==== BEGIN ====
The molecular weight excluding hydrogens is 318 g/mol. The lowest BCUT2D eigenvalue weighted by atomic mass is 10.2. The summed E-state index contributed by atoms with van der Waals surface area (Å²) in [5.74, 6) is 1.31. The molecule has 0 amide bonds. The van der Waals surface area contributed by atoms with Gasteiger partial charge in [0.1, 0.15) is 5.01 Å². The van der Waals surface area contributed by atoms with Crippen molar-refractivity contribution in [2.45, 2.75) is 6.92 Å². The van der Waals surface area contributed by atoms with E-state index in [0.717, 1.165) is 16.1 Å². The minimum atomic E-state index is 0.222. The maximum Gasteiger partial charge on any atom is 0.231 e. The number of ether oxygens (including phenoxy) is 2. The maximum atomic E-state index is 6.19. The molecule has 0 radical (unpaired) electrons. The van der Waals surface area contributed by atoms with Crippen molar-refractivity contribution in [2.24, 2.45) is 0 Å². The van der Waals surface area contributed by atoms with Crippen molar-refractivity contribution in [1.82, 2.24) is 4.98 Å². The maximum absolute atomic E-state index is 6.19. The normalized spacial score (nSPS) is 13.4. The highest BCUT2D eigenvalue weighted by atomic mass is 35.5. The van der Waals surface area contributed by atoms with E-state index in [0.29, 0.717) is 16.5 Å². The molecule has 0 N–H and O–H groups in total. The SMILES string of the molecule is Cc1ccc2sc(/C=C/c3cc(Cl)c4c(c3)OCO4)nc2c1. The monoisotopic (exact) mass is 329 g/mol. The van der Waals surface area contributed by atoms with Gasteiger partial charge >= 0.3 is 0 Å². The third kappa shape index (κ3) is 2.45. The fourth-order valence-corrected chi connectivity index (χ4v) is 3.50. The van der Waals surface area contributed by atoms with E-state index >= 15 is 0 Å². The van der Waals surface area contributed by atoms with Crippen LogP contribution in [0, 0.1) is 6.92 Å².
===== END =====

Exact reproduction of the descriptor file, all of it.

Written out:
The molecular weight excluding hydrogens is 318 g/mol. The lowest BCUT2D eigenvalue weighted by atomic mass is 10.2. The summed E-state index contributed by atoms with van der Waals surface area (Å²) in [5.74, 6) is 1.31. The molecule has 0 amide bonds. The van der Waals surface area contributed by atoms with Gasteiger partial charge in [0.1, 0.15) is 5.01 Å². The van der Waals surface area contributed by atoms with Crippen molar-refractivity contribution in [2.45, 2.75) is 6.92 Å². The van der Waals surface area contributed by atoms with E-state index in [0.717, 1.165) is 16.1 Å². The minimum atomic E-state index is 0.222. The maximum Gasteiger partial charge on any atom is 0.231 e. The number of ether oxygens (including phenoxy) is 2. The maximum atomic E-state index is 6.19. The molecule has 0 radical (unpaired) electrons. The van der Waals surface area contributed by atoms with Crippen molar-refractivity contribution in [2.24, 2.45) is 0 Å². The van der Waals surface area contributed by atoms with Crippen molar-refractivity contribution in [1.82, 2.24) is 4.98 Å². The maximum absolute atomic E-state index is 6.19. The normalized spacial score (nSPS) is 13.4. The highest BCUT2D eigenvalue weighted by atomic mass is 35.5. The van der Waals surface area contributed by atoms with E-state index in [0.29, 0.717) is 16.5 Å². The molecule has 0 N–H and O–H groups in total. The SMILES string of the molecule is Cc1ccc2sc(/C=C/c3cc(Cl)c4c(c3)OCO4)nc2c1. The monoisotopic (exact) mass is 329 g/mol. The van der Waals surface area contributed by atoms with Gasteiger partial charge >= 0.3 is 0 Å². The third kappa shape index (κ3) is 2.45. The fourth-order valence-corrected chi connectivity index (χ4v) is 3.50. The van der Waals surface area contributed by atoms with E-state index >= 15 is 0 Å². The van der Waals surface area contributed by atoms with Crippen LogP contribution in [0, 0.1) is 6.92 Å².